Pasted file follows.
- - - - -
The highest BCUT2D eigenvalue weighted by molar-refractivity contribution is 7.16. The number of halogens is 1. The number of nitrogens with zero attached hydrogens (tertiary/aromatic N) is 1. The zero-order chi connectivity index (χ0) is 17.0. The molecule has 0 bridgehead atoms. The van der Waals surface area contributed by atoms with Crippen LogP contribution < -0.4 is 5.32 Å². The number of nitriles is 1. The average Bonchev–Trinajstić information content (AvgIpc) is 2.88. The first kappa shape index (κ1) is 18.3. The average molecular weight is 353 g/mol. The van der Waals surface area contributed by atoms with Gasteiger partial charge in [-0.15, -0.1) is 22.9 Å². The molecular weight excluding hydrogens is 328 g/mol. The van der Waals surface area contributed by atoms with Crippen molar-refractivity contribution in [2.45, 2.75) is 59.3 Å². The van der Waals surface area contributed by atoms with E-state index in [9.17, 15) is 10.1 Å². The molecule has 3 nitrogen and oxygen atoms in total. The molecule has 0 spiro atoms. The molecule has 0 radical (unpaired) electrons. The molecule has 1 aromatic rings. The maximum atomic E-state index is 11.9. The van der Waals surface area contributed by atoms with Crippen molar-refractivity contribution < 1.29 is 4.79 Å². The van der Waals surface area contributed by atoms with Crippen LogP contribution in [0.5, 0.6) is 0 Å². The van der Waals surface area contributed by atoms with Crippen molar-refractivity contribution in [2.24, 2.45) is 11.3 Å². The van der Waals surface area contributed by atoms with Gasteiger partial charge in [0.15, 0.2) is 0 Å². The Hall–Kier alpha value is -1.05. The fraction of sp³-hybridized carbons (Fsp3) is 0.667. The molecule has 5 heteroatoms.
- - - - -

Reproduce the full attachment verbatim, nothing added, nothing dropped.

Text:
The highest BCUT2D eigenvalue weighted by molar-refractivity contribution is 7.16. The number of halogens is 1. The number of nitrogens with zero attached hydrogens (tertiary/aromatic N) is 1. The zero-order chi connectivity index (χ0) is 17.0. The molecule has 0 bridgehead atoms. The van der Waals surface area contributed by atoms with Crippen LogP contribution < -0.4 is 5.32 Å². The number of nitriles is 1. The average Bonchev–Trinajstić information content (AvgIpc) is 2.88. The first kappa shape index (κ1) is 18.3. The average molecular weight is 353 g/mol. The van der Waals surface area contributed by atoms with Gasteiger partial charge in [-0.15, -0.1) is 22.9 Å². The molecular weight excluding hydrogens is 328 g/mol. The van der Waals surface area contributed by atoms with Crippen molar-refractivity contribution in [2.45, 2.75) is 59.3 Å². The van der Waals surface area contributed by atoms with E-state index in [9.17, 15) is 10.1 Å². The molecule has 3 nitrogen and oxygen atoms in total. The molecule has 0 spiro atoms. The molecule has 0 radical (unpaired) electrons. The molecule has 1 aromatic rings. The maximum atomic E-state index is 11.9. The van der Waals surface area contributed by atoms with Crippen molar-refractivity contribution < 1.29 is 4.79 Å². The van der Waals surface area contributed by atoms with Crippen LogP contribution in [0.5, 0.6) is 0 Å². The van der Waals surface area contributed by atoms with Crippen molar-refractivity contribution in [2.24, 2.45) is 11.3 Å². The van der Waals surface area contributed by atoms with Gasteiger partial charge in [0.15, 0.2) is 0 Å². The Hall–Kier alpha value is -1.05. The fraction of sp³-hybridized carbons (Fsp3) is 0.667. The molecule has 5 heteroatoms.